I believe that there are a number of areas in which the proposed SOFA could affect the safety and security of U.S. troops in Iraq. I have tried to outline the main questions below.
Several media articles concerning the SOFA have suggested that U.S. military actions would be subject to coordination with the government of Iraq. It is understandable for any sovereign government to wish to have situational awareness about the activities of foreign troops in their country, but how this coordination is conducted could have a significant impact on the security of U.S. forces. For example, will U.S. ground forces have freedom of movement or will they be required to seek permission of local, provincial, or national Iraqi authorities to conduct patrols? Who can veto proposed U.S. actions? Will there be limits on the types of actions that can be undertaken, such as restrictions on air strikes, even in self defense? Will U.S. forces be allowed to conduct counter-battery fire in response to mortar and missile attacks on bases? If patrols and other combat actions must be coordinated with Iraqi authorities in advance, with what authorities, and how will operational security be maintained? Will U.S. forces have to seek permission to pursue those who attack them or will units in “hot pursuit” be allowed to follow their attackers wherever in Iraq it is required?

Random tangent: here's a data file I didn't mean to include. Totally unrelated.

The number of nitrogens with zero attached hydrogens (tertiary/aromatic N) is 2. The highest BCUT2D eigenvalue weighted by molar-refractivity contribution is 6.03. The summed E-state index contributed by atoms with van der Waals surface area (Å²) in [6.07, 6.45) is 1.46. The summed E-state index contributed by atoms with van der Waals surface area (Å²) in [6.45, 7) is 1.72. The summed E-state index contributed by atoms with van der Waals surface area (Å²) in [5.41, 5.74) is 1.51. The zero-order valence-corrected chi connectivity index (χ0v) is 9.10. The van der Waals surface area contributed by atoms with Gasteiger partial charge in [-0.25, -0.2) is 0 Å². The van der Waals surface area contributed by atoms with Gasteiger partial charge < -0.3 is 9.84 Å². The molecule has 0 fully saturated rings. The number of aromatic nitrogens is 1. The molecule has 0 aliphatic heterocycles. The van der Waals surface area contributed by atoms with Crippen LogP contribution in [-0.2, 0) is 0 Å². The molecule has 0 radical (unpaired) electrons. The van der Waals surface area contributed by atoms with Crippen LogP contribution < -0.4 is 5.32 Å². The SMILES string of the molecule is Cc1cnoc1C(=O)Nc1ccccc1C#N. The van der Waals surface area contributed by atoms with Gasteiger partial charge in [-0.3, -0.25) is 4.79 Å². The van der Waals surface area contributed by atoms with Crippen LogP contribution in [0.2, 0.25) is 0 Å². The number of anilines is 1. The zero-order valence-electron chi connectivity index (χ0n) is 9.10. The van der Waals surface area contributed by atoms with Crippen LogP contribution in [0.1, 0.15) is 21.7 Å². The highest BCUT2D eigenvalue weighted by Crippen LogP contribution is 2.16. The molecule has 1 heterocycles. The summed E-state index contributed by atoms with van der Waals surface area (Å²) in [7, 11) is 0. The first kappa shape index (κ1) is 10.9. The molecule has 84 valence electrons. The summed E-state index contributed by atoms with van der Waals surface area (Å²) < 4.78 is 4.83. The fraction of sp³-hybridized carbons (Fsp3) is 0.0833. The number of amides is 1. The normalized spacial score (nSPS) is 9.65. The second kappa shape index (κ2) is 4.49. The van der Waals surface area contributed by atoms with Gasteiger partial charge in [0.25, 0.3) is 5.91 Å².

A number of media articles have also discussed proposed limits on U.S. authorities to arrest and detain Iraqis. While it again is rational for any sovereign government to not allow a foreign army to detain its citizens at will, if not handled carefully this could have a directly negative impact on the security of U.S. forces and their effectiveness in combat. For example, what assurances will be given that those who attack U.S. forces will face the Iraqi justice system and won’t simply be released? Will U.S. forces be allowed to detain or arrest Iraqi nationals at all? What mechanisms will be created to guarantee that intelligence developed from detainees that may have an impact on U.S. force protection or operations will be given to U.S. forces?